I don’t usually write about holiday gift ideas, but I figure this year (being the unending grind that it’s been) calls for an exception.
We can all use as much joy as we can get right now, so I thought I’d share with you some of my favorite ‘finds’ this year, in hopes they make you (or someone on your gift list) smile!
My husband gave me this Click and Grow last Christmas, and I’ll be honest – my first thought was ‘huh?’
I couldn’t figure out why he thought I’d need this, since 1) I have a pretty large garden where I can easily plant whatever I want, and 2) I’m pretty sure I’ve never expressed interest in a growing light!
I’m so glad I kept my bah-humbug thoughts to myself because after using it, I’m a huge fan.
One reason I love this is the Click ‘n Grow makes it super simple for me to grow a few things in the house when I’m unable to garden outside.
And as we all know, our green thumbs get a little twitchy starting in February when we’re counting the days we can go outside to garden again.
I also have a north-facing home, which means I have very few brightly lit windows that make growing anything from seed next to impossible.
Whenever I’ve tried, the light-starved seedlings get lankier and lankier, finally collapsing into a sad little heap.
The compact size of the Click and Grow, with low-profile grow lights, means it easily fits into smaller, darker spaces – like my mudroom, here in this pic.
And finally (and maybe most importantly,) it’s super easy to use, requiring very little from me.
I only need to refill the water every 3 or 4 weeks, and the lights are on a timer, so I just set it and forget it!
Included with my gift was a starter-seed kit with tomatoes and basil. I knew the basil would do well (which it did – quickly growing, then tripling in size when I planted it in my garden once it warmed up), but the tomatoes were a surprise success, too.
Bearing tiny tomatoes in their little pods, once I planted them in the garden, they continued to grow, giving me loads of tiny little flavor-bombs for several months.
This year, I’m excited to plant a few seeds from plants that I can’t easily find in nurseries.
One will be a double-feverfew that we discovered this summer in our Lake Tahoe garden, and the other will be seeds gathered from the most beautiful red poppies that were growing wild in a neighbor’s garden.
I’m going to try growing them in regular peat-pots that I have on hand. They seem to fit fairly well in the unit so fingers crossed they’ll work.
My daughter has since purchased a smaller Click and Grow for her apartment, and now she and her boyfriend are hooked.
It’s the perfect set up for apartments and new gardeners.
It not only fosters the garden-bug (which, as you may recall, is something I’ve tried to encourage for years – click here, and here, and here) but it also encourages cooking at home. A win-win, for sure!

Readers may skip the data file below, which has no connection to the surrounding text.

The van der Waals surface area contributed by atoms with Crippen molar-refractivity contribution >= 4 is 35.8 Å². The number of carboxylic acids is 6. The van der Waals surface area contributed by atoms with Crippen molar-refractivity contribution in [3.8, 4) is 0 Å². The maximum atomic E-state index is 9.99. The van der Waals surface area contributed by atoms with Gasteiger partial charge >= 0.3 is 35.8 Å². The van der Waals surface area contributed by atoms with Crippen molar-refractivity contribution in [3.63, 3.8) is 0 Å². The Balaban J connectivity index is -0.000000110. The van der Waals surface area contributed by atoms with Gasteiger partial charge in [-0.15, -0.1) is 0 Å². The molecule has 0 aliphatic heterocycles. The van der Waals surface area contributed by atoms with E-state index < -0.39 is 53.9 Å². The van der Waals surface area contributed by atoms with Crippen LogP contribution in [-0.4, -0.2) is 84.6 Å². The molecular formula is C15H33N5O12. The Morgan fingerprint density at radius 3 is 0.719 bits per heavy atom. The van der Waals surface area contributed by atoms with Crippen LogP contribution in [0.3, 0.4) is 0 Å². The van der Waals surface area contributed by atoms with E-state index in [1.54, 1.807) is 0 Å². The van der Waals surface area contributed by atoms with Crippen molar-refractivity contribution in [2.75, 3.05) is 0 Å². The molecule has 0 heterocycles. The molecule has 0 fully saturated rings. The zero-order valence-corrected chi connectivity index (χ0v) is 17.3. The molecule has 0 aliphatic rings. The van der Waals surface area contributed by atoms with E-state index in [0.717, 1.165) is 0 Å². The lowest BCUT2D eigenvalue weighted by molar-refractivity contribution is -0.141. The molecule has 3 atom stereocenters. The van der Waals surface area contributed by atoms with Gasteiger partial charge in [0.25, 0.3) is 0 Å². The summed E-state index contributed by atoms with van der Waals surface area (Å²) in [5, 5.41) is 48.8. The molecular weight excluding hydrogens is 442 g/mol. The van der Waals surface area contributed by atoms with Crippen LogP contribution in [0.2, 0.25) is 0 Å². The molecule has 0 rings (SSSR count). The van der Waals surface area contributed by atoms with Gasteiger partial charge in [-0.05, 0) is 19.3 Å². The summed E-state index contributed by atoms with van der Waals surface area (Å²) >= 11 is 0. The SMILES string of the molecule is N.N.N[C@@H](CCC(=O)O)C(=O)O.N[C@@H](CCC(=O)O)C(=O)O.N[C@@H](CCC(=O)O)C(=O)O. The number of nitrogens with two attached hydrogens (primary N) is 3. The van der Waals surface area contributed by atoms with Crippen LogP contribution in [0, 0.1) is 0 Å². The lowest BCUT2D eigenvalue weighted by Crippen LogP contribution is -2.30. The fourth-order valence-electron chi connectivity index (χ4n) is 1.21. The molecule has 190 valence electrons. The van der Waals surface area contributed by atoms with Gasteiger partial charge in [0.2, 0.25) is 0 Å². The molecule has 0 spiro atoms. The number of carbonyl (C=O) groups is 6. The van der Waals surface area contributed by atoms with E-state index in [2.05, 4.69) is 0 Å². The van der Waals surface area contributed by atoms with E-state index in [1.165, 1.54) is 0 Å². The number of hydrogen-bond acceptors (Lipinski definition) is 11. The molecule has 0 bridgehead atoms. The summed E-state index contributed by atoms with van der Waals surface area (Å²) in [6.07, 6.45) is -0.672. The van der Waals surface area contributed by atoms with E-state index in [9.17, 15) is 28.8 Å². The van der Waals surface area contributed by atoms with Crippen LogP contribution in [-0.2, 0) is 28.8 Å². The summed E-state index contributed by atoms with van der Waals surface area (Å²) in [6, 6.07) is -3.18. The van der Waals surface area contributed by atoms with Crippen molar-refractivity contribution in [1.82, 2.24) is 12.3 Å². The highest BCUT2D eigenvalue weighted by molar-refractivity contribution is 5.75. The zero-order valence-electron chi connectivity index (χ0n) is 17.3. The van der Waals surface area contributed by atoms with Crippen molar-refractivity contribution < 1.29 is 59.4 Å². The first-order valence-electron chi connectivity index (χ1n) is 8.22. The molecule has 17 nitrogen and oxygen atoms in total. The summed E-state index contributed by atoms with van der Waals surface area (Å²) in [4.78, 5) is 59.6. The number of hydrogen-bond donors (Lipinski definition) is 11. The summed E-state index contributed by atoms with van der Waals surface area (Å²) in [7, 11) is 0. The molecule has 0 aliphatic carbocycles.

I designed a garden for this artist many years ago, and we’ve since become good friends.
No longer living in the Bay Area, she now lives in Washington’s Bainbridge Island, where her artistic talent has exploded. She shows her work in various galleries in her area, as well as online here.
I have two of her paintings and just love them.
You can see one of my paintings in this photo of my bookcase, in the middle of the top shelf.
Yes, I could’ve taken a close-up, but if you’re like me, it’s kind of fun to look inside someone else’s home (plus, I wanted to show you how perfect the smaller sized paintings fit into almost any space.)
I keep my other painting here, tucked in behind two of my favorite antique Toby Jugs.
Yes, they’re silly and a little weird (the jugs, not the paintings!) but I just love these guys!
Gigi’s artistic style, her subject matter (I love her crow series!) and the smaller sizes of the paintings all make for very meaningful gifts that anyone would love to receive!
As I’ve written about before, Foxgloves are some of my favorite pair of gloves, perfect for delicate tasks when you need to ‘feel’ what you’re doing.
To refresh your memory, click here to read my review.
I wanted to mention them again, as they’re a fantastic gift for the gardener in your life. Or you. Or both. 😉
Plus, they’re super easy to ship, and they fit right into a Christmas stocking, too!
I’m a hand-lotion addict, with about a million various lotions placed throughout my house. And I’m picky, too.
No off-putting, sickly-sweet scents allowed, and if they’re the least bit sticky or oily, they’re outta here.
So I’m thrilled to tell you about one of my favorites, EO Lotions, which is not only reasonably priced but is organic, local, family-run, and made in a zero-waste company. WOW!